Jim Allison: Breakthrough
 

The Standards

Connections to the Nature of Science

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Science Models, Laws, Mechanisms, and Theories Explain Natural Phenomena
 
Primary School (K-2)

Science uses drawings, sketches, and models as a way to communicate ideas.

Science searches for cause and effect relationships to explain natural events.

Elementary School (3-5)

Science theories are based on a body of evidence and many tests.

Science explanations describe the mechanisms for natural events.

Middle School (6-8)

Theories are explanations for observable phenomena.

Science theories are based on a body of evidence developed over time.

Laws are regularities or mathematical descriptions of natural phenomena.

A hypothesis is used by scientists as an idea that may contribute important new knowledge for the evaluation of a scientific theory.

The term "theory" as used in science is very different from the common use outside of science.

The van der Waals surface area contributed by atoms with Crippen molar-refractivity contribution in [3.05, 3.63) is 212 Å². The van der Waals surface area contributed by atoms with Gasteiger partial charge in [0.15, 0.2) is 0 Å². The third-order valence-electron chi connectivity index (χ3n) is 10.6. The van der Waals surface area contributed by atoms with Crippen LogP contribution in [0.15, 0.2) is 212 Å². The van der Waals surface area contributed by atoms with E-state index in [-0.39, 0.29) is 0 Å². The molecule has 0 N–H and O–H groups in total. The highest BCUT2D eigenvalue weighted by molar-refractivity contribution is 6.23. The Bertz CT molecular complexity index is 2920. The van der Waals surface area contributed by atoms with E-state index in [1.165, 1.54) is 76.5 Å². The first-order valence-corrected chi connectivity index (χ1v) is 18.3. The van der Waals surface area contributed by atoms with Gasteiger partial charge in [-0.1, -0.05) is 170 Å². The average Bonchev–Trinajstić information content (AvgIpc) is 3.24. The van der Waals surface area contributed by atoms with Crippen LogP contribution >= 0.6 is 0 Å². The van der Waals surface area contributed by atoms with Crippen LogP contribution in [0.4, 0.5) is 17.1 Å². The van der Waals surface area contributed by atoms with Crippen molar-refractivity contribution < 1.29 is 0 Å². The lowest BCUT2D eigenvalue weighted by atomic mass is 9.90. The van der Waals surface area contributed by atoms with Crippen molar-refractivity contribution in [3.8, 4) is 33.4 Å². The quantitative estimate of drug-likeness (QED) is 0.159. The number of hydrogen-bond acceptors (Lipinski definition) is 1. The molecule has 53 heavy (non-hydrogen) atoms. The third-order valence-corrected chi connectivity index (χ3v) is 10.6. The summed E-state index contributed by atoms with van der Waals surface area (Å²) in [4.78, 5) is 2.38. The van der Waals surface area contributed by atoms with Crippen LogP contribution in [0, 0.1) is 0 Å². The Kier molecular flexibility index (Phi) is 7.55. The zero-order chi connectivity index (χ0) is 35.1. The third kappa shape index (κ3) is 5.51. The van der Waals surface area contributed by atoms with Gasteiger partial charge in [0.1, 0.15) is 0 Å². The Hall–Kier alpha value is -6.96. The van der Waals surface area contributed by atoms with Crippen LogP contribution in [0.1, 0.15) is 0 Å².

High School (9-12)

Theories and laws provide explanations in science, but theories do not with time become laws or facts.

A scientific theory is a substantiated explanation of some aspect of the natural world, based on a body of facts that have been repeatedly confirmed through observation and experiment and the science community validates each theory before it is accepted. If new evidence is discovered that the theory does not accommodate, the theory is generally modified in light of this new evidence.

Models, mechanisms, and explanations collectively serve as tools in the development of a scientific theory.

Laws are statements or descriptions of the relationships among observable phenomena.

Scientists often use hypotheses to develop and test theories and explanations.